Mary Daly, Charles Evans and Loretta Mester all underscored the Fed’s commitment to the inflation fight and a bevy of additional Fed speakers were poised to do the same for the balance of the week.
To the extent the recovery in equities (helped along by a concurrent rally in bonds) was a function of the idea that recession risk would compel a dovish turn, that recovery is now on shaky footing.
BofA, whose 3,600 year-end S&P target is among the lowest on the Street, cautioned market participants last month that the S&P’s duration is still some 30 years (figure below). The world’s risk asset benchmark par excellence is very sensitive to rates. “Every 10bps change in the discount rate represents 2% of S&P 500 fair value,” the bank’s Savita Subramanian noted.
This week, Subramanian reminded investors that bear market rallies are quite common. As discussed here on Monday, if you’re searching for big monthly gains, a good place to start looking is bear markets.
The S&P’s 13% gain from the June 16 lows was the second double-digit rally since the selloff began from the highs on January 3 (figure below).
“We view this as a bear market rally, which is common, occurring 1.5 times on average per bear market since 1929,” Subramanian said, adding that July’s 9.2% total return for the S&P 500 ranked as the best July since 1939 and was 98th%ile since 1936. It was driven, she wrote, “almost entirely by falling rates.”
Of course, the rally in bonds was amplified by short covering, and the more pronounced the rally there, the more impetus for stock gains. It’s possible rates will now reassess the situation in light of aggressively hawkish banter from Fed officials. As Bloomberg’s Ven Ram put it, US rates may “rediscover a Fed message that was lost in translation.” In the event Friday’s jobs report is robust, it’s conceivable that yields could rise sharply, capping an already big weekly increase. That’s not a prediction, it’s just one possible outcome in the constellation of risks.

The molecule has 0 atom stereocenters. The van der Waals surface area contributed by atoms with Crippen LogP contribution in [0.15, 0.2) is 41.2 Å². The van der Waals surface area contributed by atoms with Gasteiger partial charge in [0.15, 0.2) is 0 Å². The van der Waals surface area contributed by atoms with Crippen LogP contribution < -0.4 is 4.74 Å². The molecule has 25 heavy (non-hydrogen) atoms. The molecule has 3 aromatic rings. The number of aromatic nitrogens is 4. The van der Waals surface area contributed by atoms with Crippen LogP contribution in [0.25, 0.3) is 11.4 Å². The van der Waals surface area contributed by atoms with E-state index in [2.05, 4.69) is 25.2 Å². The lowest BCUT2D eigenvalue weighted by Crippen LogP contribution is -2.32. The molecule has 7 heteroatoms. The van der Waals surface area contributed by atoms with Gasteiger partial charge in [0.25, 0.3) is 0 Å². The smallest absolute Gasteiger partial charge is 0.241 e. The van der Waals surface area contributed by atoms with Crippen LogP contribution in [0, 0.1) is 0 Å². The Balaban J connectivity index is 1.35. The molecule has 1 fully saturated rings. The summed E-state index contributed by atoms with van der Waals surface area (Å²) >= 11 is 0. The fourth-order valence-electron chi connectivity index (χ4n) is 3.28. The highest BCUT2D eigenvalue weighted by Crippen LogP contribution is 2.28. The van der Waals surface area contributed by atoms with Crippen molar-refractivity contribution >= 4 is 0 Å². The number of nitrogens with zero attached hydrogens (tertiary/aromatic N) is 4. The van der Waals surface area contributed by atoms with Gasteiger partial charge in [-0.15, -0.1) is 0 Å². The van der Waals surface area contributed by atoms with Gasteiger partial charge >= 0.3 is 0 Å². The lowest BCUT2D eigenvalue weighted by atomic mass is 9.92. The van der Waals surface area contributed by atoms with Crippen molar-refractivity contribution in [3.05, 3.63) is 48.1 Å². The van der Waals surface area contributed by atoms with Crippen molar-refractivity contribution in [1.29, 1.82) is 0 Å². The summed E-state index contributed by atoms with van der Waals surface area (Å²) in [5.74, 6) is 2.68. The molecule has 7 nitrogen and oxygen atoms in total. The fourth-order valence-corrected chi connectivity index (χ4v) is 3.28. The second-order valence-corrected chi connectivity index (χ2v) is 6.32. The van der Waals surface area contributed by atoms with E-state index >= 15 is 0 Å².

If you’re curious as to the total contribution of CTA covering in legacy global equities shorts over the course of the summer rally, the impulse was roughly $60 billion on Nomura’s model (figure below). It was nearly $40 billion in bonds.
There’s still “plenty of firepower to gross-up further” in equities if signals flip outright “long,” Nomura’s Charlie McElligott said, noting that net exposure is still just 18.6%ile since 2011. He described the scope of option-related flows from closed puts and new calls as “biblical” — the implied +$Delta add across US majors over the past month came to almost $617 billion.
Going forward, vol control could take the baton. If equities manage to stay well behaved (which in this case means daily changes of around 1% or less) Nomura’s model suggests $22 billion of buying in US stocks over the next month.
The “well behaved” bit will be challenging, though. August can be especially perilous on the liquidity/market depth front. Relatedly, the seasonality isn’t your friend. August-September have “historically been the seasonally weakest months,” BofA’s Subramanian remarked.
As for the VIX, well, “you are here,” as McElligott put it, in an all-caps annotation (figure below).
“We are seeing vol try to firm again in recent days, which I’d imagine is a function of funds adding back small hedges as they take bets back up,” Charlie said earlier this week.
Fast forward to Wednesday, and McElligott suggested the nascent bid for downside may be more than a lark. “Hedgers are seeing some value return in outright puts,” he wrote, flagging “signs of life” in tails evidenced by the two-day move in VVIX.
“The speed of the rally off the lows is feeling increasingly unstable,” he cautioned. “Particularly as more people get comfortable with the idea that the Fed is going to struggle with this recent impulse-easing in financial conditions.”